To AP or not to AP?

An examination of the pros and cons of taking AP classes


Henry Abercrombie

As a senior at Cathedral Prep, I have taken my fair share of AP classes. While the AP credits that you may earn are a nice benefits, there are some disadvantages to taking an AP class.

My first concern is that—if you choose to take the AP test—you will have to pay a fee, regardless of whether you pass that test or not. Additionally, some schools will only accept certain AP scores, and others still will not accept AP credits whatsoever. Most local universities will accept a three or higher as a passing score. However, some will require a four, and a few schools, mostly Ivy League, will not even accept a 5. The main factor in taking an AP class, then, would be to consider what kind of school you wish to attend, and if they accept AP scores.

In 2022, the AP Biology test had scattered results: 10.5% of students received a one, 21.7% had a two, 29.9% with a three, 23.1% with a four, and only 14.8% obtained a five. Already, about 62 percent of students who paid for that class may not even get credit for the school that they wished to attend, if that school requires a four. Keep in mind that some AP exams are particularly brutal, with even less students scoring a three, four, or five. This begs the question if the AP exams are worth the money. If you can pass it for the school you want, absolutely. The fee is about 100 dollars, but the credits earned could potentially save you thousands of dollars on college classes. If you rack up enough AP credits, you may actually be able to skip your freshman year of college. Ultimately, it is up to you to decide the value of these AP classes.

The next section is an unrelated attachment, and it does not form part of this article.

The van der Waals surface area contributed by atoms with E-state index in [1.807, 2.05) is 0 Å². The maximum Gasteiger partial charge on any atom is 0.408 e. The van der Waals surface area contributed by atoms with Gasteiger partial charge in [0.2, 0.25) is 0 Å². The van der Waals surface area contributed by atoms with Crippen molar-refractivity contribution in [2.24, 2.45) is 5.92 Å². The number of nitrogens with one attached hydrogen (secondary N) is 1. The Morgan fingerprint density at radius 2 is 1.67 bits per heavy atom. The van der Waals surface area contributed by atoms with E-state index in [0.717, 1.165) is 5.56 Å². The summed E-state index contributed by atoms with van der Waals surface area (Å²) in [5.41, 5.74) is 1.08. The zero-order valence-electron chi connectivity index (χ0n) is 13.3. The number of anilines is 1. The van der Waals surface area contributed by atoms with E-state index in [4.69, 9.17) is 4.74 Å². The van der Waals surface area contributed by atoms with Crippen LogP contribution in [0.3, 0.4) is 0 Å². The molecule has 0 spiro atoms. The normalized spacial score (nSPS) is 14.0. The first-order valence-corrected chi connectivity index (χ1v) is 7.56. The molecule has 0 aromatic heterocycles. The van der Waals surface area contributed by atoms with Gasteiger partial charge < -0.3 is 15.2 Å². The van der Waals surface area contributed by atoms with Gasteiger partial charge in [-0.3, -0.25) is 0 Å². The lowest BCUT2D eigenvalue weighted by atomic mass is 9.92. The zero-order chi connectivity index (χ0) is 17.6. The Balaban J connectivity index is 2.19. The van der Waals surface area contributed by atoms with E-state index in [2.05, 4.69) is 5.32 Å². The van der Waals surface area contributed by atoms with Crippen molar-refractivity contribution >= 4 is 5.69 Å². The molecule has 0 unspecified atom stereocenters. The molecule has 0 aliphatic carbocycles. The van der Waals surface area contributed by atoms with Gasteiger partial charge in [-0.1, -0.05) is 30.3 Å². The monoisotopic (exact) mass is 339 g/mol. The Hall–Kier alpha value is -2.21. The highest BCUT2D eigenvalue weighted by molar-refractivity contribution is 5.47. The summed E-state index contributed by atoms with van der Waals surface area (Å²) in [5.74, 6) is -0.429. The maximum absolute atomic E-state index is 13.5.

A final factor to consider when deciding upon AP classes is the workload of each class. Most AP classes have a relatively fast-paced work environment, and you must be able to keep up with the curriculum, as there is limited time to learn before the AP test rolls around. I say this not to discourage you from taking these classes, but to remind you to be mindful of how much time you have. In fact, I recommend that you set time aside for any extra assistance that you may need from the teacher. The teacher of each AP class is your best friend—you must be willing to ask for help as needed, as each teacher that I have met is absolutely driven to help their students score the best score possible. I would also recommend that you make connections with your fellow classmates. Study and prepare for tests together—work as a team, and you will find that the class in question becomes much easier to handle.

Your future is up to you. I would not persuade or dissuade you from taking AP classes and tests, but I will say that I have found great success in my AP classes by adhering to these rules. The decision is yours—to AP, or not to AP?